AN ORDINARY TRIANGLE TWISTS INTO NIGHTMARE
The French novelist-turned-playwright Florian Zeller hit the British theatre scene a few years ago with two comedies: The Lie and The Truth, which at the time I described as “a punch-in-the-guts, cruelly affectionate, whip-smart ninety-minute treat”. He played with questions about lies, belief, suspicion and pretended-belief which is itself a lie, set in bourgeois comfortable homes where someone is cheating. Later, again with a brilliant Christopher Hampton translation, we saw his wrenchingly more earnest The Mother dealing with distress and delusion, and The Father which became a film, terrifyingly evoking dementia. He uses theatre brilliantly to decive: imaginary conversations and events might be real, real ones reimagined, sometimes repeatedly. Still more tragic was the third of the mother-father trilogy, The Son, but it had the very uncharacteristic weakness of being too obvious too early.
But always you can rely on Monsieur Zeller to mess with your head, fry your brain, use the immediacy of theatre to its best. I recount all this (reviews are far below on this site) because this is a world premiere in Britain, because he loves our theatre world and it loves him back. And because while it is not his strongest work – watchable, estimable but not the best – it is extra fascinatingly interesting if you know the rest.
. For it picks up once again the question of adulterous lies, but combines it with his other more troubling theme of mental danger and confusion. Once again it’s a bourgeois family – the handsome surgeon, distressed for his daughter who has found her partner cheating but comfortably insisting that these things are forgivable, and everything will go “back to normal” (that yearning phrase recurs throughout the elegantly designed nightmare that lies ahead for him) . The point is that he – played by Toby Stephens and Paul McGann, who we reckon are the same person – is also cheating.
Anna Fleischle’s design splits the stage sideways and vertically so we see him with his mistress, an increasingly demanding and angrily distressed Angel Coulby, and sometimes in a side room where he is either anxiously confiding in male friends, rebuking his daughter’s partner, or ever more alarmingly encountering a superb Finbar Lynch in sinister lighting. The latter is a black-clad, gleamingly whitely bald interrogator-therapist who is quite likely, who knows, yet another manifestation of the hero himself, since we all have an invisible therapist to beat ourselves up with at times .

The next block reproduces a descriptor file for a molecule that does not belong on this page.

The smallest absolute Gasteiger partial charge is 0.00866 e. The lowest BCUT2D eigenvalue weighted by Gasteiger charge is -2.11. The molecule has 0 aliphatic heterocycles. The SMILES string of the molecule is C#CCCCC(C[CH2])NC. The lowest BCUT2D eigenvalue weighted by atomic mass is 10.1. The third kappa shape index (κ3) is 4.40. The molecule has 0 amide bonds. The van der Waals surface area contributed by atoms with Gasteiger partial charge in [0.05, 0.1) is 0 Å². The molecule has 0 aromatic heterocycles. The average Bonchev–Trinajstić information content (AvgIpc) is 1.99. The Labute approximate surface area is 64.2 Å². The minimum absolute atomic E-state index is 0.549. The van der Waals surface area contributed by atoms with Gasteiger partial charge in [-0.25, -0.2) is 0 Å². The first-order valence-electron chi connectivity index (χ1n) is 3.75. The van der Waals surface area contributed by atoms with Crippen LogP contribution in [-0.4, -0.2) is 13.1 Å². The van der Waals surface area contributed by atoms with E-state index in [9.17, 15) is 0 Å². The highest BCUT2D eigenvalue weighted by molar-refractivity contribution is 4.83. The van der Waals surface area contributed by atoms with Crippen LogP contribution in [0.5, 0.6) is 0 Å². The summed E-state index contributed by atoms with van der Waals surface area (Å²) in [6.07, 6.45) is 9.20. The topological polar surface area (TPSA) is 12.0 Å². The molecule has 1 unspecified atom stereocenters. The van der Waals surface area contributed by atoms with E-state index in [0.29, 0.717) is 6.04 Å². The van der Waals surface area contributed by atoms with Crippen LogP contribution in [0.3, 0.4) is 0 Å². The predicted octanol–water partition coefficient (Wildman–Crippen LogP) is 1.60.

In short sharp scenes things get worse and worse. The title comes from the fairytale of the knight who charges into a forest after a white stag and finds himself hopelessly lost and unable to get – that phrase again – back to normal. Meanwhile Gina McKee, who was so brilliant in The Mother, has a rather less interesting role as his wronged wife, but nonetheless gives it a real, weird punch: she creates an air of actually knowing his secret all the time without acknowledgement. I think many wives of cheaters will recognize her: it’s very subtle.
Everything gets stranger, there’s a Banquo moment, the flat fills with flowers for no reason, a portrait on the wall changes and there is a terrible death which may be real or may be imagined. A final scene in the top room means that I should assure you that no white stags were harmed in the making of this play. It’s 85 minutes: director Jonathan Kent skilfully keeps it on the move and the cast achieve just the necessary dislocation – sometimes conversing from different rooms and time-scales. I’d go again. But then, as I admitted, I am a Zellerite. He’s like a more humane early Stoppard.
BOX OFFICE hampsteadtheatre.com to 12 March